One of the best activities I added in 2021 was a weekly review.
I think of the week review as a free coaching session. And I can look back after several weeks or months to revisit my previous advice.
It took a few iterations to get to the best questions for me, and every few weeks I ask myself if I have new questions to add or remove.
I don’t expect this exact set of questions to fit anyone else perfectly, but we all have to start somewhere.
1. Did I fight my lizard brain and/or do something that felt scary?
The oldest part of the brain fights any urge to do more than simply survive. The lizard brain often discourages me from doing what I strive to do. Beyond just doing the work, when I lean into the idea that seems scary it usually offers the largest possible upside.
2. What did I fail to achieve that I aimed to do and why did I fail?
This helps me identify my area of weakness, which often has to do with setting overly ambitious goals. Or trying to drink less coffee – is that ever a battle worth waging?
3. What’s something I did right and how could I have done it even better?
To help double down on my strengths, I identify the most valuable activity of the past week and how I might make it even more valuable.
4. What’s the least valuable thing I did last week and how could it have been avoided?
I make it a point to revisit my previous answer each week before putting in a new one, so I don’t keep investing time into low-value activities.
5. How can I outsource or up-skill to make my life easier?
This question often feels like the hardest one for me. I prefer to do as much myself as I can, but I have to keep reminding myself that teams can achieve way more than individuals.
And there’s usually some facet of my week that I could learn how to do better (e.g. save time by switching to elastic no-tie shoelaces! Sort of kidding…)
6. What’s one useful lesson you discovered or rediscovered last week?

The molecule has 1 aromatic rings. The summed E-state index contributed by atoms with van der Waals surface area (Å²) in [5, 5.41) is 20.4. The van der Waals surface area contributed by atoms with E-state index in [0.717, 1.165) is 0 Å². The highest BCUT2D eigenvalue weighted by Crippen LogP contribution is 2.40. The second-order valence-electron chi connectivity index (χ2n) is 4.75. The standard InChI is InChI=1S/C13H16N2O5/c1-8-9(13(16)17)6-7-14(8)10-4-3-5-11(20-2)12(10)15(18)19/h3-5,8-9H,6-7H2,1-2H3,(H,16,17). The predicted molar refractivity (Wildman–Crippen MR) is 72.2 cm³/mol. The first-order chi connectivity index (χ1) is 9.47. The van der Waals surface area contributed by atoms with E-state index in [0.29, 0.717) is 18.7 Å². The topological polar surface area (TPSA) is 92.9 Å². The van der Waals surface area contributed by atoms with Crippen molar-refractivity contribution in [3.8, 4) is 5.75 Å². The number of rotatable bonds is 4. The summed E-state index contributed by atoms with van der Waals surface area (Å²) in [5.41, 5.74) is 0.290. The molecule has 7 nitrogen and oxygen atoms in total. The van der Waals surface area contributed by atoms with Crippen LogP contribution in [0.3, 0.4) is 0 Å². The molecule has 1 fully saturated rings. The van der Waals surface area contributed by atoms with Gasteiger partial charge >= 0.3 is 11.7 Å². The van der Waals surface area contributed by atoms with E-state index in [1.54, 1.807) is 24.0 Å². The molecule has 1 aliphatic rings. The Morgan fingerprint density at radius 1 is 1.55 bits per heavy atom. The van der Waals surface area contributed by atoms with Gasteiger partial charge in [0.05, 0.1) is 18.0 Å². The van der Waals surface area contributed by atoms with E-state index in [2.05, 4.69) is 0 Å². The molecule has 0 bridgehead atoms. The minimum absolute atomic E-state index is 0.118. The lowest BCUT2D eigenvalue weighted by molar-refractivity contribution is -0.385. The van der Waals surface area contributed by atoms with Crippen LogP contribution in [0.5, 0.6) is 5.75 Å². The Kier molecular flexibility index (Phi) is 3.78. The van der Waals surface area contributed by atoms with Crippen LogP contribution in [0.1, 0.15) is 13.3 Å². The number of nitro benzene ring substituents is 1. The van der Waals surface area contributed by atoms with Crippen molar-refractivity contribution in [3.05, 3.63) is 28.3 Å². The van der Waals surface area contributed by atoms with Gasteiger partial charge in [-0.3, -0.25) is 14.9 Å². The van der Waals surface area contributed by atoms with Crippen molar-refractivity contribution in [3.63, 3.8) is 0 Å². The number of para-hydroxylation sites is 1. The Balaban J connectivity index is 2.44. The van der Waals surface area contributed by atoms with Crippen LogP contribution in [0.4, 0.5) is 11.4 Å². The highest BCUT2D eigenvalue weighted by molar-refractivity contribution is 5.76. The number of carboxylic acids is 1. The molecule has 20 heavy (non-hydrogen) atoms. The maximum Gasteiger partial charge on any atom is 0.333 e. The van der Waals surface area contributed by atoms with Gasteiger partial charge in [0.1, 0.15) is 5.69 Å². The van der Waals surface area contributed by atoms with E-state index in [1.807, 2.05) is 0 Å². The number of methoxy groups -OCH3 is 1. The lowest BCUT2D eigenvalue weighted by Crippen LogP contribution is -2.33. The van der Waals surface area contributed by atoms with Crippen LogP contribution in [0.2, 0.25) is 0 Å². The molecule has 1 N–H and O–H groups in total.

I break this down into business, work, and exercise, but this question doesn’t often reveal anything too interesting… Just being honest.
7. [Blue Sky] If I had no constraints of my time and money, what would I do?
My answers to this question vary widely and it’s fun to look back at them several months later.
8. What One Thing could I do that would make everything else easier or unnecessary?
Sometimes my answer to this question is very clear, such as “identify one top priority goal for each week and focus on that before anything else.” Once I simply wrote, “just be happy!”
The simplest way I’ve found to conduct this review is to create a word document with the questions and type up my answers.
I make a copy of the previous document each week and that lets me see my previous answers. This also helps me avoid making the same mistakes each week, although it can be helpful to repeat lessons that I’m too stubborn to learn.
Try it out and let me know what questions work best for you!
** The original inspiration for my questions came from Taylor Pearson’s post. His week review includes a lot of details for closing out his to-do list and goals, which I personally don’t find as useful.